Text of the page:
714 F.2d 554
Freddie WILLIAMS, Petitioner-Appellant,
Ross MAGGIO, Jr., Warden, Louisiana State Penitentiary, et
United States Court of Appeals,
Sept. 15, 1983.
Freddie Williams, pro se.
Kay Kirkpatrick, Baton Rouge, La., for defendants-appellees.
Appeal from the United States District Court for the Middle District of Louisiana.
Before REAVLEY, RANDALL and WILLIAMS, Circuit Judges.
Appellant Freddie Williams is serving concurrent fifty-year state sentences for aggravated burglary and attempted second-degree murder. He was billed as an habitual felon in each count. In his habeas corpus petition, Williams alleged that his convictions on the two counts resulted in double jeopardy under the test enunciated in Blockburger v. United States, 284 U.S. 299, 52 S.Ct. 180, 76 L.Ed. 306 (1932).
In its answer to the habeas petition, the State of Louisiana asserted that Williams had "not suffered any prejudice." The magistrate construed this cryptic statement as an invocation of the concurrent sentence doctrine. He recommended denial of the petition on this basis, noting that the second sentence affected neither the length of Williams' imprisonment nor his eligibility for parole. The district judge adopted the magistrate's report, detailed various provisions of state law affecting diminution of sentence and parole eligibility, and found "no significant likelihood" that Williams would suffer "adverse collateral consequences" from an unreviewed conviction. Williams filed a timely notice of appeal, and the district judge granted a certificate of probable cause to appeal. We affirm.
The concurrent sentence doctrine provides that if a prisoner is serving two or more concurrent sentences, and a reviewing court determines that one of the sentences is valid, the court may decline to review or consider the remaining sentence(s). Rogers v. Wainwright, 394 F.2d 492, 492-93 (5th Cir.1968). The doctrine is based on judicial convenience and economy. United States v. Barsaloux, 419 F.2d 1299, 1300 (5th Cir.1969), citing Benton v. Maryland, 395 U.S. 784, 89 S.Ct. 2056, 23 L.Ed.2d 707 (1969). This circuit has long applied the concurrent sentence doctrine in habeas corpus cases, such that if a prisoner's conviction and sentence on one count are upheld, then it is proper for a court to decline to review identical sentences on other counts and to deny habeas relief on this basis. See Rogers v. Wainwright, supra, 394 F.2d at 493; Dennis v. Hopper, 548 F.2d 589, 590 (5th Cir.1977); accord, United States v. Neff, 525 F.2d 361, 363-64 (8th Cir.1975). The Seventh Circuit has succinctly summarized the current state of the law in those circuits, including ours, which recognize the validity of the concurrent sentence doctrine:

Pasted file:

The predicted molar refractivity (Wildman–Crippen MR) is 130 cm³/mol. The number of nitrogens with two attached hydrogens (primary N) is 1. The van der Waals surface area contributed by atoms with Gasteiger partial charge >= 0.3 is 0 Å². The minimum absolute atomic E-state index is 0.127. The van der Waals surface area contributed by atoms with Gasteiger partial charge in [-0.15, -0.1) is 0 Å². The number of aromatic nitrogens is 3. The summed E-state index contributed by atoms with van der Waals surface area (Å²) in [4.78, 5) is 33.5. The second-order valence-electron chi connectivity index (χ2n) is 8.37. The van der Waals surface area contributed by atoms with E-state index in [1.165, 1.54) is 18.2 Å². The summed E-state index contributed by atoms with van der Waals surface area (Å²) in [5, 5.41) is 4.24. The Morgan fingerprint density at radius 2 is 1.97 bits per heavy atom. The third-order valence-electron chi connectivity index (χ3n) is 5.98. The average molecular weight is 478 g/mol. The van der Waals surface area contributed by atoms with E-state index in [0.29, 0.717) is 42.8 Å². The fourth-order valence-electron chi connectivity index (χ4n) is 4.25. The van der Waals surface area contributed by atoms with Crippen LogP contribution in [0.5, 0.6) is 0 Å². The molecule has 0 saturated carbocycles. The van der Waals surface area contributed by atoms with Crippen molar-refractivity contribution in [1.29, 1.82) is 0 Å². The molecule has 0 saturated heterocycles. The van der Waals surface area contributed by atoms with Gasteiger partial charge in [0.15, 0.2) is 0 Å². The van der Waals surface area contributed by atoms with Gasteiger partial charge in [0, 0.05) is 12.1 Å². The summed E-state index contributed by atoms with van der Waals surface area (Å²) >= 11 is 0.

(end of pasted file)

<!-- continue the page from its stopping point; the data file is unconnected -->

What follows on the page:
Essentially, the state of the law now is that it is in the discretion of the habeas court whether it will examine the validity of one conviction, despite a valid second conviction for which petitioner is serving a concurrent sentence, or refuse to pass on the constitutionality of the conviction, based on the court's assessment of the collateral effect of the conviction. "The proper exercise of this discretion depends upon the degree of prejudice that may be attributed to the challenged conviction ...." The Fourth Circuit sees the application of the concurrent sentence rule, after Benton, as "restricted to situations where there is no substantial possibility that the unreviewed conviction will adversely affect the defendant's right to parole or expose him to a substantial risk of adverse collateral consequences."
Cramer v. Fahner, 683 F.2d 1376, 1380-81 (7th Cir.1982) (case citations and footnote omitted), cert. denied, --- U.S. ----, 103 S.Ct. 376, 74 L.Ed.2d 509 (1982). Like the Fourth Circuit interpretation given in the quoted passage, the prevailing view in this circuit is that the concurrent sentence doctrine may be applied if there are no adverse collateral consequences. See, e.g., United States v. Rubin, 591 F.2d 278, 280 (5th Cir.), cert. denied, 444 U.S. 864, 100 S.Ct. 133, 62 L.Ed.2d 87 (1979); see also United States v. Gray, 626 F.2d 494, 501-03 (5th Cir.1980), cert. denied, 449 U.S. 1091, 101 S.Ct. 887, 66 L.Ed.2d 820 (1981).
In the case at hand we agree with the district court that it does not appear that any adverse collateral consequences result from application of the concurrent sentence doctrine. Williams sole contention on the merits is that he was subjected to double jeopardy by being convicted for two offenses which he claims are the same crime. Although we doubt that Williams could prevail on the merits of this claim, see Missouri v. Hunter, --- U.S. ----, 103 S.Ct. 673, 74 L.Ed.2d 535 (1983), even assuming that he could, the maximum habeas relief available would be the invalidation of one of the sentences, and as the two sentences here are strictly identical in length, it would not matter which one were set aside. Moreover, because Williams was sentenced in each case as a third-time offender, he is not eligible either for parole on or diminution of either sentence. See La.Rev.Stat.Ann. §§ 15:571.3(C)(1), 15:574.4(A) (West 1981 and Supp.1983). Cf. Imbler v. Oliver, 397 F.2d 277, 277-78 (9th Cir.1968) (state prisoner confined under concurrent sentences could by federal habeas corpus attack one sentence where but for that sentence he would be eligible for parole on other convictions). Williams makes no argument that the judge considered the fact that he was convicted of two offenses in assessing a fifty-year sentence. Cf. U.S. v. Gray, supra, 626 F.2d at 503 (petitioner asserted, but failed to prove, that challenged counts influenced sentence on unchallenged counts).